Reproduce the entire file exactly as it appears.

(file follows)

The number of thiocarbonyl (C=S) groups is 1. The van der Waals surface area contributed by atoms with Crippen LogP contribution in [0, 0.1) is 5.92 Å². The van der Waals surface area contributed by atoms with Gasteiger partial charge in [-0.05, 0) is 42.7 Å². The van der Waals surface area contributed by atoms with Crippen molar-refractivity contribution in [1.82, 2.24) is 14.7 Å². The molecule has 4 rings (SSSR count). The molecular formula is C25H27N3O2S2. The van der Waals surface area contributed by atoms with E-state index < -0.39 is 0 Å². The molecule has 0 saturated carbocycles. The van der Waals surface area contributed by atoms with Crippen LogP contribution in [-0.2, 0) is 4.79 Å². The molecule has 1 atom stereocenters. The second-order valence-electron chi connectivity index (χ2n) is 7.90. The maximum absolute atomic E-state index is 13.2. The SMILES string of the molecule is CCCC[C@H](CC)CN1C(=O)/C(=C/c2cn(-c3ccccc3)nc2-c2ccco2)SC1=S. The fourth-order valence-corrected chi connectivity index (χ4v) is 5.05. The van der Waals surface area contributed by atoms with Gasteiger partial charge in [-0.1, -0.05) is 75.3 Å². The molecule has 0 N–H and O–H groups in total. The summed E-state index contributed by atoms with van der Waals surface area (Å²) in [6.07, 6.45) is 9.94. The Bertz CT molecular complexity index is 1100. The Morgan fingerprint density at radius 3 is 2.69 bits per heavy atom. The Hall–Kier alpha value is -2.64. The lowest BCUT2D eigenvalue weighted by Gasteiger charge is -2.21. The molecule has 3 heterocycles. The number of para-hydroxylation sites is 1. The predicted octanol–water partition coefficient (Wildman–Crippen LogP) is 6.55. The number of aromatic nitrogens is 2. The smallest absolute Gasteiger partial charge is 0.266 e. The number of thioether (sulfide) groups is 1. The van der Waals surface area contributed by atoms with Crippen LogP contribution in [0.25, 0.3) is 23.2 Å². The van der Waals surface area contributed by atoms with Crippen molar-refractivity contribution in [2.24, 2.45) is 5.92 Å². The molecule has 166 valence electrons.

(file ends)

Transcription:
The number of thiocarbonyl (C=S) groups is 1. The van der Waals surface area contributed by atoms with Crippen LogP contribution in [0, 0.1) is 5.92 Å². The van der Waals surface area contributed by atoms with Gasteiger partial charge in [-0.05, 0) is 42.7 Å². The van der Waals surface area contributed by atoms with Crippen molar-refractivity contribution in [1.82, 2.24) is 14.7 Å². The molecule has 4 rings (SSSR count). The molecular formula is C25H27N3O2S2. The van der Waals surface area contributed by atoms with E-state index < -0.39 is 0 Å². The molecule has 0 saturated carbocycles. The van der Waals surface area contributed by atoms with Crippen LogP contribution in [-0.2, 0) is 4.79 Å². The molecule has 1 atom stereocenters. The second-order valence-electron chi connectivity index (χ2n) is 7.90. The maximum absolute atomic E-state index is 13.2. The SMILES string of the molecule is CCCC[C@H](CC)CN1C(=O)/C(=C/c2cn(-c3ccccc3)nc2-c2ccco2)SC1=S. The fourth-order valence-corrected chi connectivity index (χ4v) is 5.05. The van der Waals surface area contributed by atoms with Gasteiger partial charge in [-0.1, -0.05) is 75.3 Å². The molecule has 0 N–H and O–H groups in total. The summed E-state index contributed by atoms with van der Waals surface area (Å²) in [6.07, 6.45) is 9.94. The Bertz CT molecular complexity index is 1100. The Morgan fingerprint density at radius 3 is 2.69 bits per heavy atom. The Hall–Kier alpha value is -2.64. The lowest BCUT2D eigenvalue weighted by Gasteiger charge is -2.21. The molecule has 3 heterocycles. The number of para-hydroxylation sites is 1. The predicted octanol–water partition coefficient (Wildman–Crippen LogP) is 6.55. The number of aromatic nitrogens is 2. The smallest absolute Gasteiger partial charge is 0.266 e. The number of thioether (sulfide) groups is 1. The van der Waals surface area contributed by atoms with Crippen LogP contribution in [0.25, 0.3) is 23.2 Å². The van der Waals surface area contributed by atoms with Crippen molar-refractivity contribution in [2.24, 2.45) is 5.92 Å². The molecule has 166 valence electrons.